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Before WW2, what did Stalin mainly use the army for?
Used to implement economic policy and requisition grain, as well as administer purges.
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What policy was used during WW2 in the army?
Fighting 'to the last drop of blood'
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What was the Doctors' Plot?
An antisemitic campaign fabricated by Stalin. A group of predominantly Jewish doctors were accused of plotting to assassinate Soviet leaders.
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What were the Purges?
Critics were removed from the Party through arbitrary arrests, fake trials, mass executions and forced labour camps
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Were the Purges necessary?
Most of it was due to Stalin's paranoia
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What was used as a pretext for terror in 1934?
Kirov's murder (after he won more votes in Central Committee elections)
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What did The Great Terror of 1936-37 do to class?
Caused renewed class struggle
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In which book was Soviet history rewritten?
'Short Course' - Increased Stalin's role and reduce Trotsky's in the history of the October Revolution
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Was censorship increased or decreased under Stalin?
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What was the artistic theme pushed by Stalin prior to WW2?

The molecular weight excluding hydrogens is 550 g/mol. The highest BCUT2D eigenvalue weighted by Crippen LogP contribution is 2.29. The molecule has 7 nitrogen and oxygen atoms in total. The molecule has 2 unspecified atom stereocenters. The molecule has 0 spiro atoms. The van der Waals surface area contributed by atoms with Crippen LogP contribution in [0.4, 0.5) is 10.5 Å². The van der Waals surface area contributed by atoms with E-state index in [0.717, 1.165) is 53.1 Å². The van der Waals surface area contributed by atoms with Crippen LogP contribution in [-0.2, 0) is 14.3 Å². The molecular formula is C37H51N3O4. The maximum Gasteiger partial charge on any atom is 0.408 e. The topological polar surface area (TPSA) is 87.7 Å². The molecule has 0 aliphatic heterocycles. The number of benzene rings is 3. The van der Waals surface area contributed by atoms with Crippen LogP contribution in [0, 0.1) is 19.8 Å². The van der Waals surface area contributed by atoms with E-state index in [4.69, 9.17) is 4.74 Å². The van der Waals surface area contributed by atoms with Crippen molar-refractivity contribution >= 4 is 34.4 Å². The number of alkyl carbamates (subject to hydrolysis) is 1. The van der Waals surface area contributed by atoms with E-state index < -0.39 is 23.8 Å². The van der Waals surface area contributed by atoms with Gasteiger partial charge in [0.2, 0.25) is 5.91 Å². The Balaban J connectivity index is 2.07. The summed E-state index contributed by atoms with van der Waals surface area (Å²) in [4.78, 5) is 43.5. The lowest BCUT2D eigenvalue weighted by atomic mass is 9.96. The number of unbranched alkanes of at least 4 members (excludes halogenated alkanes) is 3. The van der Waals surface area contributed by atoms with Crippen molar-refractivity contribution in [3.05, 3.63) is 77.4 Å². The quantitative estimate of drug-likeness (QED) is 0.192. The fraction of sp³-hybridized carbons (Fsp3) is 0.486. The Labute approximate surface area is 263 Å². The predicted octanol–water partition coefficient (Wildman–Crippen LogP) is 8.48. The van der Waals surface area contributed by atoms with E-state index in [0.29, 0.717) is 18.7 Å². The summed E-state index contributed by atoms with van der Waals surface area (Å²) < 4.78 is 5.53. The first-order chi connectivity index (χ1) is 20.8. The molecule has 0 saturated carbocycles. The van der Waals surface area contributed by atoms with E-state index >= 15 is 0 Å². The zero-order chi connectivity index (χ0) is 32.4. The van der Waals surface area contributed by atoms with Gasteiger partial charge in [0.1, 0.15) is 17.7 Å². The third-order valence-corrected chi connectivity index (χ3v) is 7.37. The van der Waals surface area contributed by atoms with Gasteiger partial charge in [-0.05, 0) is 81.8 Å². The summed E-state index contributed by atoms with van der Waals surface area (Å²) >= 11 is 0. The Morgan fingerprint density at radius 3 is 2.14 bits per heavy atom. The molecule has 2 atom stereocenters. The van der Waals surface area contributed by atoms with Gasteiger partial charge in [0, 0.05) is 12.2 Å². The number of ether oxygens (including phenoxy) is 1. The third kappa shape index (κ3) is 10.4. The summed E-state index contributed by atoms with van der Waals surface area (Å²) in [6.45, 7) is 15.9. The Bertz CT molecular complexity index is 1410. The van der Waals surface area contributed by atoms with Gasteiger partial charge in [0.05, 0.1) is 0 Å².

'Socialist Realism' - depicted the struggle of ordinary people to overcome oppression
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What did all published writers have to be a part of?
Union of Soviet Writers
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In WW2, what happened to Censorship?
It increased even more, especially regarding the rest of the world. For example: Radio airways distorted; News was fictionalised; Restrictions put on all arts
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What was the New Soviet Man?
An ideal, hardworking, law-abiding, moral Soviet Citizen (support of Communist Party)
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Other cards in this set

Card 2


What was Stalin's main economic aims?


To industrialise and modernise the USSR as quickly as possible, and become a world power.

Card 3


Name 3 aims that contributed to the ultimate economic aim


Preview of the front of card 3

Card 4


Why are Industrialisation and Collectivisation considered to be 'Two Sides of the Same Coin'?


Preview of the front of card 4

Card 5


Was the NEP working?


Preview of the front of card 5